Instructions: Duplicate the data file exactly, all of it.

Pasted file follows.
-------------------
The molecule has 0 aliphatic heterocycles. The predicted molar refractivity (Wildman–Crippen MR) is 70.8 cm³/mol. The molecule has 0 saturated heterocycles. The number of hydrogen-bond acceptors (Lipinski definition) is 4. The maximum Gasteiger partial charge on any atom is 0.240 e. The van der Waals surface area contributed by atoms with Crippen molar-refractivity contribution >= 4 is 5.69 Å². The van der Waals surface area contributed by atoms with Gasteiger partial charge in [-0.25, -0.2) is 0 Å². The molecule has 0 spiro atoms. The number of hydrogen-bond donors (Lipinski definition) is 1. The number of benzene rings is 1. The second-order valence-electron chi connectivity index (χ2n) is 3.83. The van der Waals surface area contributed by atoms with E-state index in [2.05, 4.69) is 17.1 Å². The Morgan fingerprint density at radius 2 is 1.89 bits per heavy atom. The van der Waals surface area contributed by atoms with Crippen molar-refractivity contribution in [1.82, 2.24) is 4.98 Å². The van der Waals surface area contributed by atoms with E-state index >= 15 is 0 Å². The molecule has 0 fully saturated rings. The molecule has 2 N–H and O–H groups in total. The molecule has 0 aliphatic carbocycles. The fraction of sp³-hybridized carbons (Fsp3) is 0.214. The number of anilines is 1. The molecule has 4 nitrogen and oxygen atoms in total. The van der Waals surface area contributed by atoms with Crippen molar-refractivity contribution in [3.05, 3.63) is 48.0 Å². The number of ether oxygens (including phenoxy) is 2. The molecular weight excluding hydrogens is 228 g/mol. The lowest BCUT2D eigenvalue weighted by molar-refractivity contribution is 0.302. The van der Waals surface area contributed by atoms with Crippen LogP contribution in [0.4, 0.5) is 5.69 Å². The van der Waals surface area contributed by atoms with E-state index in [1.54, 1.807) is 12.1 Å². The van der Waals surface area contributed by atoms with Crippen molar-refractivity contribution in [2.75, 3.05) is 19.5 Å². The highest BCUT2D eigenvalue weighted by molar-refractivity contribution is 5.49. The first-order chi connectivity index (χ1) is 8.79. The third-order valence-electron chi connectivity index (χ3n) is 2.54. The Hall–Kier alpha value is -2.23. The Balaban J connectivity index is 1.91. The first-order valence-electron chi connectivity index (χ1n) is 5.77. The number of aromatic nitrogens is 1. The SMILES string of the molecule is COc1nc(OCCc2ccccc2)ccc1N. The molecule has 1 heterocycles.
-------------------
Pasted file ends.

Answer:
The molecule has 0 aliphatic heterocycles. The predicted molar refractivity (Wildman–Crippen MR) is 70.8 cm³/mol. The molecule has 0 saturated heterocycles. The number of hydrogen-bond acceptors (Lipinski definition) is 4. The maximum Gasteiger partial charge on any atom is 0.240 e. The van der Waals surface area contributed by atoms with Crippen molar-refractivity contribution >= 4 is 5.69 Å². The van der Waals surface area contributed by atoms with Gasteiger partial charge in [-0.25, -0.2) is 0 Å². The molecule has 0 spiro atoms. The number of hydrogen-bond donors (Lipinski definition) is 1. The number of benzene rings is 1. The second-order valence-electron chi connectivity index (χ2n) is 3.83. The van der Waals surface area contributed by atoms with E-state index in [2.05, 4.69) is 17.1 Å². The Morgan fingerprint density at radius 2 is 1.89 bits per heavy atom. The van der Waals surface area contributed by atoms with Crippen molar-refractivity contribution in [1.82, 2.24) is 4.98 Å². The van der Waals surface area contributed by atoms with E-state index >= 15 is 0 Å². The molecule has 0 fully saturated rings. The molecule has 2 N–H and O–H groups in total. The molecule has 0 aliphatic carbocycles. The fraction of sp³-hybridized carbons (Fsp3) is 0.214. The number of anilines is 1. The molecule has 4 nitrogen and oxygen atoms in total. The van der Waals surface area contributed by atoms with Crippen molar-refractivity contribution in [3.05, 3.63) is 48.0 Å². The number of ether oxygens (including phenoxy) is 2. The molecular weight excluding hydrogens is 228 g/mol. The lowest BCUT2D eigenvalue weighted by molar-refractivity contribution is 0.302. The van der Waals surface area contributed by atoms with Crippen LogP contribution in [0.4, 0.5) is 5.69 Å². The van der Waals surface area contributed by atoms with E-state index in [1.54, 1.807) is 12.1 Å². The van der Waals surface area contributed by atoms with Crippen molar-refractivity contribution in [2.75, 3.05) is 19.5 Å². The highest BCUT2D eigenvalue weighted by molar-refractivity contribution is 5.49. The first-order chi connectivity index (χ1) is 8.79. The third-order valence-electron chi connectivity index (χ3n) is 2.54. The Hall–Kier alpha value is -2.23. The Balaban J connectivity index is 1.91. The first-order valence-electron chi connectivity index (χ1n) is 5.77. The number of aromatic nitrogens is 1. The SMILES string of the molecule is COc1nc(OCCc2ccccc2)ccc1N. The molecule has 1 heterocycles.